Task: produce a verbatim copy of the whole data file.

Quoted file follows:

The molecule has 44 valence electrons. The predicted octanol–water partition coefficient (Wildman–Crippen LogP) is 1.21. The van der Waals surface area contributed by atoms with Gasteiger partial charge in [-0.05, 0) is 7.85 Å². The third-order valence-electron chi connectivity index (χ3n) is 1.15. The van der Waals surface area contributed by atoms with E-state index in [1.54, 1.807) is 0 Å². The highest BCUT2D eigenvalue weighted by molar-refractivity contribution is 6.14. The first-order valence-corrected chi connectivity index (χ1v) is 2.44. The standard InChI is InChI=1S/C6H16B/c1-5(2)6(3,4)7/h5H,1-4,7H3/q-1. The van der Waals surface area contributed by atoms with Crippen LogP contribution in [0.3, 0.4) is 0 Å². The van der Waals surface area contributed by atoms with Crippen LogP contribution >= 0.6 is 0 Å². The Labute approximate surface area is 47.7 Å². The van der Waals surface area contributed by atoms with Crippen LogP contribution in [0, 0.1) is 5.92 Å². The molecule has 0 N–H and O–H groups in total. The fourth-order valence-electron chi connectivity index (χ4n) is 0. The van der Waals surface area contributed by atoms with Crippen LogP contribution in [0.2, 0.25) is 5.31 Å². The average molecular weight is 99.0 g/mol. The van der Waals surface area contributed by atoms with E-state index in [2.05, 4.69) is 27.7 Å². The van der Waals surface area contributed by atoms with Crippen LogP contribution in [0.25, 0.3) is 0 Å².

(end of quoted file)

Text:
The molecule has 44 valence electrons. The predicted octanol–water partition coefficient (Wildman–Crippen LogP) is 1.21. The van der Waals surface area contributed by atoms with Gasteiger partial charge in [-0.05, 0) is 7.85 Å². The third-order valence-electron chi connectivity index (χ3n) is 1.15. The van der Waals surface area contributed by atoms with E-state index in [1.54, 1.807) is 0 Å². The highest BCUT2D eigenvalue weighted by molar-refractivity contribution is 6.14. The first-order valence-corrected chi connectivity index (χ1v) is 2.44. The standard InChI is InChI=1S/C6H16B/c1-5(2)6(3,4)7/h5H,1-4,7H3/q-1. The van der Waals surface area contributed by atoms with Crippen LogP contribution in [0.3, 0.4) is 0 Å². The van der Waals surface area contributed by atoms with Crippen LogP contribution >= 0.6 is 0 Å². The Labute approximate surface area is 47.7 Å². The van der Waals surface area contributed by atoms with Crippen LogP contribution in [0, 0.1) is 5.92 Å². The molecule has 0 N–H and O–H groups in total. The fourth-order valence-electron chi connectivity index (χ4n) is 0. The van der Waals surface area contributed by atoms with Crippen LogP contribution in [0.2, 0.25) is 5.31 Å². The average molecular weight is 99.0 g/mol. The van der Waals surface area contributed by atoms with E-state index in [2.05, 4.69) is 27.7 Å². The van der Waals surface area contributed by atoms with Crippen LogP contribution in [0.25, 0.3) is 0 Å².